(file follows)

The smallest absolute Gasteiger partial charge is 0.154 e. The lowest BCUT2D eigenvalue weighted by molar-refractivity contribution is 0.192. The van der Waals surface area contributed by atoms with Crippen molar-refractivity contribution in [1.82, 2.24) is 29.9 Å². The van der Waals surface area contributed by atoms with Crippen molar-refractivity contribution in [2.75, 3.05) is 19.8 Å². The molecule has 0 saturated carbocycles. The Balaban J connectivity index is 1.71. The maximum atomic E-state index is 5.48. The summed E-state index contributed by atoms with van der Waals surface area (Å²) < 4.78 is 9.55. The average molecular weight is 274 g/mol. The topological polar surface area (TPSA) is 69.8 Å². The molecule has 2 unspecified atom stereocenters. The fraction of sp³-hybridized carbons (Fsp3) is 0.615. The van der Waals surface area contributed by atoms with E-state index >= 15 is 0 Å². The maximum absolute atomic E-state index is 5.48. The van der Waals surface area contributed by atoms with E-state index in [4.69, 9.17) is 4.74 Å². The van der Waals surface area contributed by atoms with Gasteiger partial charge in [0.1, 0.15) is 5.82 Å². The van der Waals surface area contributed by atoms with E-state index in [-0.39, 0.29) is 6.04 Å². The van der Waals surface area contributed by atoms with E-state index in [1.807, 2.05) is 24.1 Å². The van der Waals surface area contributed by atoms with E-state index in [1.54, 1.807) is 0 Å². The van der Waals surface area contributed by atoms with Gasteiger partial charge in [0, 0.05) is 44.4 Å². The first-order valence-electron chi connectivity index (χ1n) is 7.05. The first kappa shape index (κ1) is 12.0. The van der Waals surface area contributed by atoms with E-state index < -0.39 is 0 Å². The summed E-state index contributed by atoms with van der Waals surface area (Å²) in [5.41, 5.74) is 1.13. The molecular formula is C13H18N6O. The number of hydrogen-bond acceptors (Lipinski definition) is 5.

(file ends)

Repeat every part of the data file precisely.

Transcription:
The smallest absolute Gasteiger partial charge is 0.154 e. The lowest BCUT2D eigenvalue weighted by molar-refractivity contribution is 0.192. The van der Waals surface area contributed by atoms with Crippen molar-refractivity contribution in [1.82, 2.24) is 29.9 Å². The van der Waals surface area contributed by atoms with Crippen molar-refractivity contribution in [2.75, 3.05) is 19.8 Å². The molecule has 0 saturated carbocycles. The Balaban J connectivity index is 1.71. The maximum atomic E-state index is 5.48. The summed E-state index contributed by atoms with van der Waals surface area (Å²) < 4.78 is 9.55. The average molecular weight is 274 g/mol. The topological polar surface area (TPSA) is 69.8 Å². The molecule has 2 unspecified atom stereocenters. The fraction of sp³-hybridized carbons (Fsp3) is 0.615. The van der Waals surface area contributed by atoms with E-state index >= 15 is 0 Å². The maximum absolute atomic E-state index is 5.48. The van der Waals surface area contributed by atoms with E-state index in [4.69, 9.17) is 4.74 Å². The van der Waals surface area contributed by atoms with Gasteiger partial charge in [0.1, 0.15) is 5.82 Å². The van der Waals surface area contributed by atoms with E-state index in [-0.39, 0.29) is 6.04 Å². The van der Waals surface area contributed by atoms with E-state index in [1.807, 2.05) is 24.1 Å². The van der Waals surface area contributed by atoms with E-state index in [1.54, 1.807) is 0 Å². The van der Waals surface area contributed by atoms with Gasteiger partial charge in [0, 0.05) is 44.4 Å². The first-order valence-electron chi connectivity index (χ1n) is 7.05. The first kappa shape index (κ1) is 12.0. The van der Waals surface area contributed by atoms with E-state index < -0.39 is 0 Å². The summed E-state index contributed by atoms with van der Waals surface area (Å²) in [5.41, 5.74) is 1.13. The molecular formula is C13H18N6O. The number of hydrogen-bond acceptors (Lipinski definition) is 5.